One of those defendants ended up receiving a conviction for attempted voluntary manslaughter for an unrelated case, in which he shot indiscriminately at two people in a car.
The only hope Trayvon Martin’s family may have is for the U.S. Justice Department to step in and investigate the shooting as a hate crime. And I just saw the news breaking on Twitter that the U.S. Justice Department and the FBI have opened an investigation into the Trayvon Martin case.
Here are a couple of articles about the Florida “Stand Your Ground” law and its impact on the courts.
Slate: Why Trayvon Martin’s Killer Remains Free: “Florida’s self-defense laws have left Florida safe for no one—except those who shoot first.”
Boy am I glad Massachusetts has tough gun laws! Florida college students held a rally yesterday in Sanford, FL, the Orlando suburb where the shooting took place.
College students around Florida are rallying Monday to demand the arrest of a neighborhood watch captain who fatally shot unarmed teenager Trayvon Martin.
Students rallied in front of the Seminole County criminal courts building in Sanford – the central Florida city where the shooting occurred – and on the campus of Florida A&M University in Tallahassee.
In the courts building is the State Attorney’s Office, where prosecutors will review the case and decide whether to file criminal charges against George Zimmerman, the neighborhood watch volunteer who killed Martin on Feb. 26.
Demonstrators are demanding the arrest of the 28-year-old Zimmerman, who authorities say shot the teenager during a confrontation in a gated community. Zimmerman has claimed self-defense; Florida law allows a person to use deadly force if the person believes he or she is facing a deadly threat.
The problem is that Zimmerman actually pursued Martin and had the boy pinned face down on the ground when he pulled the trigger. He wasn’t “standing his ground.” He initiated a confrontation with a boy who weighed 140 pounds, nearly 100 pounds less than Zimmerman.
Just a couple more links.
Al Sharpton at HuffPo announcing his rally in Sanford on Thursday.
On Thursday, March 22 at 7 p.m., National Action Network (NAN) and I will convene an urgent rally at the First Shiloh Baptist Church in Sanford, FL. to demand justice for Trayvon Martin. We will be joined by community leaders and concerned citizens from all ethnicities, backgrounds and walks of life that cannot even begin to comprehend this nightmarish situation. A young teenager walking home, armed only with candy and a drink, should never lose his/her life because someone in a gated community feels ‘threatened.’ George Zimmerman, the accused adult shooter, is roaming the earth freely while Trayvon’s mother, father and family members must bury their precious child. It is an atrocious miscarriage of justice, and we demand that authorities in Florida arrest Zimmerman immediately and charge him for the crime of murder. Anyone with sound reasoning cannot disagree.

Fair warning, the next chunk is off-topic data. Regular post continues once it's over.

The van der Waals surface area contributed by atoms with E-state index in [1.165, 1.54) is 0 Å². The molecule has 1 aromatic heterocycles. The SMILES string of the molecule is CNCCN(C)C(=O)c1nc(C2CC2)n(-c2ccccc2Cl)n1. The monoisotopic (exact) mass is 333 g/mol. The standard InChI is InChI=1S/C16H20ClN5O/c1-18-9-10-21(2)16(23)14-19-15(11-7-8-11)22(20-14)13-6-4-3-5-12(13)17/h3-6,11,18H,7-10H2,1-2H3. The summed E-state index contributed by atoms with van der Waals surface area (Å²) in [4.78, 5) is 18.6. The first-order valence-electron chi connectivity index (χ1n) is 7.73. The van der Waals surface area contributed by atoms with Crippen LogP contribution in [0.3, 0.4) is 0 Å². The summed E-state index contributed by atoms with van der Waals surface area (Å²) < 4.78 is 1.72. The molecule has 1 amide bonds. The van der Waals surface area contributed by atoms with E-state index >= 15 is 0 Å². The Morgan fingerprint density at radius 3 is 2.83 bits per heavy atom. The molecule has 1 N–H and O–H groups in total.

Sharpton goes on to discuss the “Stand Your Ground Laws” and why they shouldn’t apply to what Zimmerman did. To me, the 911 calls are evidence that Zimmerman was the aggressor. At least five individuals saw the altercation and heard Trayvon’s screams for help while George Zimmerman lay on top of him.
At the Atlantic, Ta-Nehisi Coates pulls a quote from the Miami Herald story I linked earlier:
“We are taking a beating over this,” said [Bill] Lee, who defends the investigation. “This is all very unsettling. I’m sure if George Zimmerman had the opportunity to relive Sunday, Feb. 26, he’d probably do things differently. I’m sure Trayvon would, too.”
Bill Lee is the Sanford police chief who let George Zimmerman go free without even taking a drug and alcohol text. He thinks Trayvon should have done things differently. What does that mean? That it was wrong for this boy to go to the corner store for some candy and a bottle of iced tea? There’s more about Zimmerman’s attitudes at the link.
I’ll end with this: What bothers me most is that Trayvon’s body was taken to the morgue as an unidentified person. The body was held there for three days, supposedly because the boy had no ID. But I learned last night that Trayvon had his cell phone with him. The boy’s father was calling the cell phone, and there certainly should have been a way to identify the boy from that phone. Why couldn’t they call the last number called? Why didn’t the police go door to door in the neighborhood and try to find out who the boy was? Surely that alone is evidence of profiling. The assumption was that the boy didn’t come from that neighborhood.
That’s it for me for today. What are you reading and blogging about?